On January 17, 2017, the Antitrust Division of the U.S. Department of Justice (“Antitrust Division”) issued an update to its 2008 “Frequently Asked Questions about the Antitrust Division’s Leniency Program and Model Leniency Letters” (the “2017 Leniency FAQs” and the “2008 Leniency FAQs,” respectively). The thirty-three FAQs in the 2008 Leniency FAQs provided guidance to companies and individuals (Corporate Applicant and Individual Applicant respectively; collectively “Applicants”) so that Applicants that are first to report a criminal antitrust violation could avoid criminal convictions, fines and incarceration. The guidance provided included, among other subjects: confidentiality standards; the process for applying for leniency; the standard for obtaining leniency; and the standards for conditional, unconditional and final leniency letters.
The 2017 Leniency FAQs continue to provide the same form of guidance but they reflect the consolidation of the relevant policies and statements issued by the Antitrust Division since the 2008 Leniency FAQs. They also substantially increase the risks involved in seeking a marker before a full investigation of the suspected activity has been completed. The Antitrust Division also updated its company and individual model leniency letters.
While the Leniency Program was launched in 1978, it did not gain prominence as an effective tool for drawing out criminal antitrust violations until it was significantly revised in 1993. As revised, leniency was available as follows:
- If there was no pre-existing investigation and the Corporate Applicant met the other qualifying requirements, it would receive automatic leniency (“Type A Leniency”);
- If there was an ongoing investigation and the Corporate Applicant met the other qualifying requirements, it would be eligible for discretionary leniency (“Type B Leniency”);
- If Corporate Applicant executives and employees cooperated with the investigation they would also receive leniency.
The Antitrust Division expanded its program to Individual Applicants the following year along similar standards.
The 2017 Leniency FAQs added and/or revised several items, notably:
- A Corporate Applicant now must disclose its identity when requesting a marker, thus raising the risk that an identified business will be required, in effect, to admit its participation in an antitrust violation before it learns whether it has filed first-in-line. In contrast, the 2008 Leniency FAQs set forth a process that allowed for an anonymous request for a marker by the Corporate Applicant’s counsel.
- It clarifies that current cooperating directors, officers or employees of a Corporate Applicant for Type A (automatic) leniency will be subject to purportedly stricter, Individual Applicant-like standards requiring ‘full” cooperation with the investigation, thus not affording them the automatic inclusion that they received under the 2008 Leniency FAQs. The potential carve out of executives is consistent with the Antitrust Division’s efforts to prosecute highly-culpable individuals in compliance with the September 2015 Department of Justice memorandum on Individual Accountability for Corporate Wrongdoing (the “Yates Memo”) and subsequent statements. Type B (discretionary) leniency, which is applicable if the Antitrust Division has already learned about the crime from “an anonymous complainant, a private civil action, or a press report,” may still be available to Corporate Applicant executives and employees if they cooperate fully with the investigation. The new FAQs make clear that Type A leniency is not available if the Antitrust Division has already learned about the action from any such sources.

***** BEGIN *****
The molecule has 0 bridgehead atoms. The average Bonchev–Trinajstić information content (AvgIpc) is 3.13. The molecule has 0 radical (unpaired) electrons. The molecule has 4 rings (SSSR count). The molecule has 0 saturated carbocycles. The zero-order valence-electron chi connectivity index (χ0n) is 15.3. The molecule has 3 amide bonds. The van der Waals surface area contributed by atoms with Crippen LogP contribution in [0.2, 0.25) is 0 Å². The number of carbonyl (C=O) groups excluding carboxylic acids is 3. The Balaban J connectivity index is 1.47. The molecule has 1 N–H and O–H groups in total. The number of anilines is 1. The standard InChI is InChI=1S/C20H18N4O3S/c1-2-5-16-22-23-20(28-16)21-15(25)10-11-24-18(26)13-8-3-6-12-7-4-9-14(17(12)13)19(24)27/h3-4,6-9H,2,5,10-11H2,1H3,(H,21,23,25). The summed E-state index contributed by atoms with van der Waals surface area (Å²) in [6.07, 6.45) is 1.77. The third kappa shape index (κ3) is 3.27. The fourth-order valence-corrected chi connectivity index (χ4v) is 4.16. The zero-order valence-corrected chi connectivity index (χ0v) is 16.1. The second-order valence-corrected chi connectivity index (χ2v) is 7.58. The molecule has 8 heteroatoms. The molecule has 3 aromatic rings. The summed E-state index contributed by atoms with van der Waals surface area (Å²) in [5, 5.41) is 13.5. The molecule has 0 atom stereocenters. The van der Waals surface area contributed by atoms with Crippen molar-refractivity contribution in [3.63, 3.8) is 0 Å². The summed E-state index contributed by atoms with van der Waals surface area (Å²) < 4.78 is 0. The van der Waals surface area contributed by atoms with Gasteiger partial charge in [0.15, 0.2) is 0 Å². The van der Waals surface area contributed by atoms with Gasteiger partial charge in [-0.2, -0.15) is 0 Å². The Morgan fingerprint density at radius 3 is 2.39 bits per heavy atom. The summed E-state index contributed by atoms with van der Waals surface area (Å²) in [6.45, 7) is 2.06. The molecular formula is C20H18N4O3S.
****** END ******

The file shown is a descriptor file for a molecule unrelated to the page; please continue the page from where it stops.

- It further clarifies and expands upon the previous FAQs that a conditional leniency letter from the Antitrust Division does not protect Applicants from state and/or federal prosecutions for other alleged non-antirust crimes, such as Criminal Division investigations of conspiracy or Foreign Corrupt Practices Act prosecutions. The 2017 FAQs, nevertheless, urge Applicants to disclose all potential crimes when applying for leniency with the Antitrust Division. The Antitrust Division, in the 2017 Leniency FAQs, attempts to reassure Applicants that federal prosecutorial history suggests that “other prosecuting agencies do not use other criminal statutes to do an end-run around leniency.”
- Relatedly, it incorporates the Antitrust Division’s “Penalty Plus” policy, which states that, if an Applicant for leniency fails to report another antitrust violation, the government will seek more severe penalties against the Applicant in connection with other crime for which leniency was not sought or granted. The severity of the penalties for the second crime will depend on the reason an Applicant failed to report it.
- It states that fully cooperating current directors, officers and employees may be included in a company’s conditional leniency letter, but former directors, officers and employees are “presumptively” not included. The Antitrust Division, however, may enter into individual agreements with certain former directors, officers and/or employees to solicit evidence relevant to the antitrust investigation (either against another target of the investigation or in support of the Corporate Applicant’s application for leniency).
- Finally it provides additional information as to what Applicants need to do to comply with the Antitrust Criminal Penalty Enhancement and Reform Act in order to limit civil damages claims in subsequent antitrust litigation.
Any company or individual that is considering the Leniency Program should consult with counsel to understand all of the requirements and ramifications that are involved with applying for leniency.
Click here to view 2017 Leniency FAQs.
Click here to view 2017 Model Corporate Leniency Letter.
Click here to view 2017 Model Individual Leniency Letter.